Monaco Grand Prix: Max Verstappen Makes Most Of Charles Leclerc’s Misery To Take Championship Lead





Max Verstappen capitalised on Ferrari pole-sitter Charles Leclerc‘s cruel last-minute withdrawal to win Sunday’s Monaco Grand Prix and go top of the drivers’ world championship for the first time. Carlos Sainz for Ferrari took second with Lando Norris of McLaren completing the podium. Red Bull’s Verstappen displaced Lewis Hamilton at the top of the 2021 standings after the Mercedes world champion finished in seventh.

The Dutch driver pitched up in the Principality trailing Hamilton by 14 points, and leaves it four points ahead.

“It’s so special to win. The first time for me on the podium here. It was all about looking after the tyres. I was pretty much in control,” said Verstappen after taking the chequered flag waved by tennis superstar Serena Williams.

Hamilton had a low key weekend, qualifying in seventh and finishing in seventh.

His teammate Valtteri Bottas was in contention to pounce on any mistake by Verstappen.

But then his race came to an embarrassing end when a routine pitstop took a disastrous turn as a wheel refused to come off.

The Finn’s frustration will have been nothing to the heartache Leclerc suffered just before the start when he reported a gearbox problem on his Ferrari.

For the locally-born Leclerc it was a cruel end to his dream of winning his home grand prix.

– ‘Difficult to take’ –

“In the garage it was very difficult to feel ok, but I guess now I’m getting used to this feeling here unfortunately,” said Leclerc.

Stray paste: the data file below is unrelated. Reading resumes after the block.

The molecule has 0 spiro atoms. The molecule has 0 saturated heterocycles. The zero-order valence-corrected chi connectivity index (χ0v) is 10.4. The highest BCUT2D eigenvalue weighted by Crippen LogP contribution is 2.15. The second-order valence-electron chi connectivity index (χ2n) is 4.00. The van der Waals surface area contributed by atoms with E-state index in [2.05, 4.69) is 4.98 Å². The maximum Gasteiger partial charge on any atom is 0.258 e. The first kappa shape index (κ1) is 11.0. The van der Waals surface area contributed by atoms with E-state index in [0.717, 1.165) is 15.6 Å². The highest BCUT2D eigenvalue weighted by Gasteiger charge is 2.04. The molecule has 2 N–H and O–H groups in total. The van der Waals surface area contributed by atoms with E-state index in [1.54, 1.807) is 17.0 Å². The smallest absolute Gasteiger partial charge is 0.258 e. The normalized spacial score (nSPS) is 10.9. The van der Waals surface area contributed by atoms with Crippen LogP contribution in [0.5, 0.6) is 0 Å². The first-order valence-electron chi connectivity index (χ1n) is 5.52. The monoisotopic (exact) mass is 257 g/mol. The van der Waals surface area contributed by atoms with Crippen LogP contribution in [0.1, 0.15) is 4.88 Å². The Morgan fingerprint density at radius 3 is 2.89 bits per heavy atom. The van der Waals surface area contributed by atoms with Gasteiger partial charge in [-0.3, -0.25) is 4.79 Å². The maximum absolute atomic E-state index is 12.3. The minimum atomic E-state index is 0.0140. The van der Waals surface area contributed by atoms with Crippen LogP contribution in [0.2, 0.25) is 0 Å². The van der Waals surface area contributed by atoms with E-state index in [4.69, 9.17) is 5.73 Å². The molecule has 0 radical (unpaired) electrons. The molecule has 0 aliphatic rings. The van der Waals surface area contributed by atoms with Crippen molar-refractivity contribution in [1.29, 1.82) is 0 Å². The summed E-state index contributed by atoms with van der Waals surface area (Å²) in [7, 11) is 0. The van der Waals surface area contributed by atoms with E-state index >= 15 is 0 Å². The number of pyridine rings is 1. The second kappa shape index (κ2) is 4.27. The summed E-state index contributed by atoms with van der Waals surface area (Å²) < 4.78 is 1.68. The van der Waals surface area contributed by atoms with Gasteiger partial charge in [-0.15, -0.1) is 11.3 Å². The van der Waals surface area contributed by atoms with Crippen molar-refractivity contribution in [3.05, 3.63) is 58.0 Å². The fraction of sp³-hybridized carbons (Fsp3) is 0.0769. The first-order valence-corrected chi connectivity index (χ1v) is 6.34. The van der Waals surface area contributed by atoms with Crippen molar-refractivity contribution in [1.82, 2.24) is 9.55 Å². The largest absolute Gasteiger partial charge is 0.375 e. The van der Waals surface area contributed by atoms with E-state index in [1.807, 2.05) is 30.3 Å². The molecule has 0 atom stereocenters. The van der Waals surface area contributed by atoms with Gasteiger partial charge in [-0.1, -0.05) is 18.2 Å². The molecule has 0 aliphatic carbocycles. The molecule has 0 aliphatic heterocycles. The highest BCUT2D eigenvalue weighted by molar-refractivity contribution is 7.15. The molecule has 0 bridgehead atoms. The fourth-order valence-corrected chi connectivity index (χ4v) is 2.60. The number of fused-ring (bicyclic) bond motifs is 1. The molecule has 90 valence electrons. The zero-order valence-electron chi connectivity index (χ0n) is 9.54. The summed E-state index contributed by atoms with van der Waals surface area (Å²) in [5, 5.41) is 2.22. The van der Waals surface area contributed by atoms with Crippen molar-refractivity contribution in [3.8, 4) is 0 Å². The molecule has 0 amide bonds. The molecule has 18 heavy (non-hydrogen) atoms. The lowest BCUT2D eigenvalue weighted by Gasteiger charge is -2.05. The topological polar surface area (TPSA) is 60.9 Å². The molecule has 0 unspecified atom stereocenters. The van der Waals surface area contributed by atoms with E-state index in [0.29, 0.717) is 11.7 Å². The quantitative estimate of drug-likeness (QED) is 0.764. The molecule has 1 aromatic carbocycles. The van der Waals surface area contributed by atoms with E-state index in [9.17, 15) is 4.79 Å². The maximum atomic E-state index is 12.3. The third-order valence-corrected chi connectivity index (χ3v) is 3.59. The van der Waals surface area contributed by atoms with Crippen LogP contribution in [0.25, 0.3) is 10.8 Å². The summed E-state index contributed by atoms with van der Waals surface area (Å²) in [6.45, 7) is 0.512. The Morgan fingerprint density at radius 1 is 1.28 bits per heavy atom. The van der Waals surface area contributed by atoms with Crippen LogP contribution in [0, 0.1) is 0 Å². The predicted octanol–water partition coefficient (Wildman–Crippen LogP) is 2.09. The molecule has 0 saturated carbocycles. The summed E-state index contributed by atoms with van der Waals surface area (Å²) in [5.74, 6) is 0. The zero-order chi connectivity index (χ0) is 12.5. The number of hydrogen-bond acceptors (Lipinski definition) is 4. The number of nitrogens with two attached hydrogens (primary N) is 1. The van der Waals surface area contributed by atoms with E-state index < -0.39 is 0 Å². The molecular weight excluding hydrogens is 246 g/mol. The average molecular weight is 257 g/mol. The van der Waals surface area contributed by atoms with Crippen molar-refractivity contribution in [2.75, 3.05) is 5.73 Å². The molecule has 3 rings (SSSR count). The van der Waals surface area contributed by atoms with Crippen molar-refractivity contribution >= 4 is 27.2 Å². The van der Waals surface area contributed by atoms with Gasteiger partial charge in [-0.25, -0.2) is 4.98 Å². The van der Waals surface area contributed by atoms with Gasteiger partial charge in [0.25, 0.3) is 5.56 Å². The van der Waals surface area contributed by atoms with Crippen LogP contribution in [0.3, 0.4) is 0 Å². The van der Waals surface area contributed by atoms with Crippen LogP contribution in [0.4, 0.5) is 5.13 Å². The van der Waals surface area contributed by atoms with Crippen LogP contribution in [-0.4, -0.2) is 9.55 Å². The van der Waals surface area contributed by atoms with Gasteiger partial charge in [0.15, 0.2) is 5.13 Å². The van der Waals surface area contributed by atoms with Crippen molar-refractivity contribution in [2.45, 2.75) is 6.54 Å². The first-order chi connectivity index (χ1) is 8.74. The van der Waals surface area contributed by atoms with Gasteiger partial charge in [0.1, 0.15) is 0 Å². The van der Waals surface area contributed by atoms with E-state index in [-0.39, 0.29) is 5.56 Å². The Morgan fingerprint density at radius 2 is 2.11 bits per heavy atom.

“I’ve never finished a race here – this year, I don’t start it. It’s a difficult one to take and I also feel for the team.”

His last minute absence was all the more unexpected as a couple of hours earlier Ferrari had announced repairs had been carried out without a grid penalty after Leclerc’s accident in qualifying 24 hours earlier.

For the 23-year-old it was just the latest misfortune at Monaco.

Despite his familiarity with the narrow, unforgiving street circuit his record at his home race remains bleak.

His ill luck at the Mediterranean jewel in F1’s crown had already resurfaced on Thursday after gearbox problems ruined his opening practice session.

From then on his fortunes flipped. He topped FP2, then qualified in pole for the first time since Mexico in 2019.

But his crash, which ended qualifying prematurely left him anxiously waiting for the all-clear from the mechanics working on his damaged car.

That came on Sunday morning, only for heartache to follow as he made his way around the circuit to the start when he came on the team radio reporting he had a problem, saying “No, no, no – the gearbox guys”.

Back in the pits Ferrari mechanics pounced on the car to see if anything could be done to even allow him to start from the pitlane.

When it became obvious that wasn’t possible, a dejected Leclerc emerged from his stricken car’s cockpit to head for the grid and the pre-race ceremonies, receiving a consoling hug from Prince Albert II of Monaco.

Leclerc’s absence will have come as a bitter disappointment to his supporters in the 7,500 crowd allowed to watch the race from the grandstands as coronavirus restrictions are gradually lifted.

Verstappen inherited pole position which takes on greater significance in Monaco where overtaking opportunities are as rare as a royal flush at Monaco’s mythic Casino.

Promoted

And so it proved with the Red Bull driver becoming the 12th winner from pole in the last 16 editions to enhance his claims as the main obstacle between Hamilton and a record eighth world title.

The F1 circus next heads to the Azerbaijan Grand Prix in Baku in two weeks’ time.

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